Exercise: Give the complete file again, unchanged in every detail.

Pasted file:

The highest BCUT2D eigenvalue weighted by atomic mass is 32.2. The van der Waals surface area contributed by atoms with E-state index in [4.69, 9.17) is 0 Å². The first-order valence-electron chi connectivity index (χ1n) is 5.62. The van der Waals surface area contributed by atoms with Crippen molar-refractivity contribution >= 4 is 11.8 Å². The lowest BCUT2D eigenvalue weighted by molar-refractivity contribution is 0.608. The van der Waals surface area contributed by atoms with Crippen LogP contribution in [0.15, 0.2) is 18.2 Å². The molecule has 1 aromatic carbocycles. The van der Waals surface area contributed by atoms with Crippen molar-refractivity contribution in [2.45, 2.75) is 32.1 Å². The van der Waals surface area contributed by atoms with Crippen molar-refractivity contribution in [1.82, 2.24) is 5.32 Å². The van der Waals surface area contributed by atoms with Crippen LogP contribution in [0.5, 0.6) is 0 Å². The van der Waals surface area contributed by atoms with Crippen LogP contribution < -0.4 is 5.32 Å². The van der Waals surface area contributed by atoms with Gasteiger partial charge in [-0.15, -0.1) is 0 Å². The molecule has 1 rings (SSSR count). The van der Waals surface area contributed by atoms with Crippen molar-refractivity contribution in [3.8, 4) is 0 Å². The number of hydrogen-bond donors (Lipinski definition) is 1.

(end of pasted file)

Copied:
The highest BCUT2D eigenvalue weighted by atomic mass is 32.2. The van der Waals surface area contributed by atoms with E-state index in [4.69, 9.17) is 0 Å². The first-order valence-electron chi connectivity index (χ1n) is 5.62. The van der Waals surface area contributed by atoms with Crippen molar-refractivity contribution >= 4 is 11.8 Å². The lowest BCUT2D eigenvalue weighted by molar-refractivity contribution is 0.608. The van der Waals surface area contributed by atoms with Crippen LogP contribution in [0.15, 0.2) is 18.2 Å². The molecule has 1 aromatic carbocycles. The van der Waals surface area contributed by atoms with Crippen molar-refractivity contribution in [2.45, 2.75) is 32.1 Å². The van der Waals surface area contributed by atoms with Crippen molar-refractivity contribution in [1.82, 2.24) is 5.32 Å². The van der Waals surface area contributed by atoms with Crippen LogP contribution in [0.5, 0.6) is 0 Å². The van der Waals surface area contributed by atoms with Crippen LogP contribution < -0.4 is 5.32 Å². The van der Waals surface area contributed by atoms with Gasteiger partial charge in [-0.15, -0.1) is 0 Å². The molecule has 1 rings (SSSR count). The van der Waals surface area contributed by atoms with Crippen molar-refractivity contribution in [3.8, 4) is 0 Å². The number of hydrogen-bond donors (Lipinski definition) is 1.